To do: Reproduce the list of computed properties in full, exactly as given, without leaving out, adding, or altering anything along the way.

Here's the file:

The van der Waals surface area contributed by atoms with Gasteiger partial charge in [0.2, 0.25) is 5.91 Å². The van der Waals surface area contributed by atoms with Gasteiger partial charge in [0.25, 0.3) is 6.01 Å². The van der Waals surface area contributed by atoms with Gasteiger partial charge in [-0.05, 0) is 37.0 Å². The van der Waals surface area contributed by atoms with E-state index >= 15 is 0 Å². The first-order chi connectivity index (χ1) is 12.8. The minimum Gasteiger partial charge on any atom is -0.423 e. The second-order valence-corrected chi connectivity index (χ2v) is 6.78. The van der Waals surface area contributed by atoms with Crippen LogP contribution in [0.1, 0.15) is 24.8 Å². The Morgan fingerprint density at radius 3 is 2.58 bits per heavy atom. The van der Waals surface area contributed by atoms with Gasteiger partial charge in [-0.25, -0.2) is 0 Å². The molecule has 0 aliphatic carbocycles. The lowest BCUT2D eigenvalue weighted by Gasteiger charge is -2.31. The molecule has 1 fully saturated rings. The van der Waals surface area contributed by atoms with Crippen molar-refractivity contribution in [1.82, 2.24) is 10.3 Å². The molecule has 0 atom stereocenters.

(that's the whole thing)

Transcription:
The van der Waals surface area contributed by atoms with Gasteiger partial charge in [0.2, 0.25) is 5.91 Å². The van der Waals surface area contributed by atoms with Gasteiger partial charge in [0.25, 0.3) is 6.01 Å². The van der Waals surface area contributed by atoms with Gasteiger partial charge in [-0.05, 0) is 37.0 Å². The van der Waals surface area contributed by atoms with E-state index >= 15 is 0 Å². The first-order chi connectivity index (χ1) is 12.8. The minimum Gasteiger partial charge on any atom is -0.423 e. The second-order valence-corrected chi connectivity index (χ2v) is 6.78. The van der Waals surface area contributed by atoms with Crippen LogP contribution in [0.1, 0.15) is 24.8 Å². The Morgan fingerprint density at radius 3 is 2.58 bits per heavy atom. The van der Waals surface area contributed by atoms with Gasteiger partial charge in [-0.25, -0.2) is 0 Å². The molecule has 0 aliphatic carbocycles. The lowest BCUT2D eigenvalue weighted by Gasteiger charge is -2.31. The molecule has 1 fully saturated rings. The van der Waals surface area contributed by atoms with Crippen molar-refractivity contribution in [1.82, 2.24) is 10.3 Å². The molecule has 0 atom stereocenters.